Part two, in which I apply these skills to musical theater

Odd choice of topic, I know! First, a little background: I didn’t get myself involved in musical theater until Stanford, and when I did in sophomore year, I fell hard. The stage quickly became my home on campus, whether it was a tiny black box theater in the Nitery or the large one that filled MemAud.

But musical theater isn’t faultless. Musical theater is wonderful and incredible and deeply emotional, but it is also systematically racist and classist in the way it produces shows. Books and scores can be insightful in the ways they speak to the human condition, but can also be seriously problematic in the way they handle sensitive topics like race relations, mental illness, and sexual violence.

How, then, do I reconcile my love for the art with its reality? How can I at once love something so completely, and also be deeply hurt and angered by it as well?

Step one: I get my thoughts onto paper. I mind map, if only to just begin to make sense of the many ideas and facts racing through my head. For the purposes of this exercise, I focus on race and the ways it manifests in musical theater; still a really loaded area filled to the brim with subtopics, but it’s a start.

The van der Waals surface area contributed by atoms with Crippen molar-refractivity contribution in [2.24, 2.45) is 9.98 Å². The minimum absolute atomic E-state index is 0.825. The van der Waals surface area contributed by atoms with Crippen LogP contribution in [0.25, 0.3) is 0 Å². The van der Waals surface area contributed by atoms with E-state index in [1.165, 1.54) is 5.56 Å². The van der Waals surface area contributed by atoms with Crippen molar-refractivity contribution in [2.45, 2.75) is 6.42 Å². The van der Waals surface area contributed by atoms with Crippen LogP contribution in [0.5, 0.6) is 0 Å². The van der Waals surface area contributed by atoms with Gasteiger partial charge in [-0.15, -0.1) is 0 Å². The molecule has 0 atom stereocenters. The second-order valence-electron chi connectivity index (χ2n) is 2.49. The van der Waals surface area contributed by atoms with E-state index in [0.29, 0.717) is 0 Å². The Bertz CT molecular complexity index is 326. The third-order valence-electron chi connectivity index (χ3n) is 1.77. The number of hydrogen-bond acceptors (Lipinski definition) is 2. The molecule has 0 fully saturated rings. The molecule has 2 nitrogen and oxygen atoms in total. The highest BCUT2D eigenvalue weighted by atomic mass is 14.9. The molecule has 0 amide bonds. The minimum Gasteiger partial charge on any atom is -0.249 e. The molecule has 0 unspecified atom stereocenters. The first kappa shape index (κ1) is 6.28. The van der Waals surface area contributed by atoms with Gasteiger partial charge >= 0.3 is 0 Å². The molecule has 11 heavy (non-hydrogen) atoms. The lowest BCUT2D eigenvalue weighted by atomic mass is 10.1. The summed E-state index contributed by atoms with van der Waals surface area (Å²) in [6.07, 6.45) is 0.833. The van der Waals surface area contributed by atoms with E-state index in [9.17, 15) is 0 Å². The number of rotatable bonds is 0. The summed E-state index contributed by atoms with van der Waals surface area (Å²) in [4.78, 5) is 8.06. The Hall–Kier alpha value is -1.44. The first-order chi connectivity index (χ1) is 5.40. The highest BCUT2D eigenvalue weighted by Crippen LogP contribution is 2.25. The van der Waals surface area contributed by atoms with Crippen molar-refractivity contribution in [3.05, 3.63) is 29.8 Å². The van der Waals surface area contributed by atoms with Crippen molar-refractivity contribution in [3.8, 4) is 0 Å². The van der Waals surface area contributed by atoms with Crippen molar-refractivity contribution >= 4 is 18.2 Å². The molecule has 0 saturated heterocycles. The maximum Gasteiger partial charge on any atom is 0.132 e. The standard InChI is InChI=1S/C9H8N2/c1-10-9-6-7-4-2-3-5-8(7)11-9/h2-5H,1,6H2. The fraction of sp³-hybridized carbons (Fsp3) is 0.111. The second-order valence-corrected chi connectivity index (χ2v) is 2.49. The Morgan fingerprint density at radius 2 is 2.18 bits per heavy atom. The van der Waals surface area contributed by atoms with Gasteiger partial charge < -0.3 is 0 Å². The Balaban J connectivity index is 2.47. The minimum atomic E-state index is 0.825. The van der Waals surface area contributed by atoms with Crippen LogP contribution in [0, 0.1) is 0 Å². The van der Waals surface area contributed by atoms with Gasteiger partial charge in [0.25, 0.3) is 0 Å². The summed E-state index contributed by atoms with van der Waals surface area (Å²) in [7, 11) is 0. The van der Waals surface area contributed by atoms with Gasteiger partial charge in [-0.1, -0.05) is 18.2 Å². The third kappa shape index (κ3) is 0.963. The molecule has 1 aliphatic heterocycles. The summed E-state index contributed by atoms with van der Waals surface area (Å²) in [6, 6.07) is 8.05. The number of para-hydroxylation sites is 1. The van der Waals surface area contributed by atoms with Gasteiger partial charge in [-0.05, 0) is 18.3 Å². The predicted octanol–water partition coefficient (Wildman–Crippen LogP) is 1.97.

From my mind map, I’m immediately drawn to the “Casting” section, something that’s been on my mind ever since I got to campus and an issue I’ve personally felt in my time here. If I could address the Stanford theater community, what would I do? How would I get their attention?

I brainstorm. Many terrible or unreasonable ideas, but some that could get a worthy shrug, too:

  • An infographic, sharing statistics
  • A game from the perspective of producers, casting roles in the musicals they’re producing
  • A game from the perspective of actors, answering casting calls in the hope of landing a role
  • An interactive explainer about casting calls, following people of different ethnicities as they each audition for the same three casting calls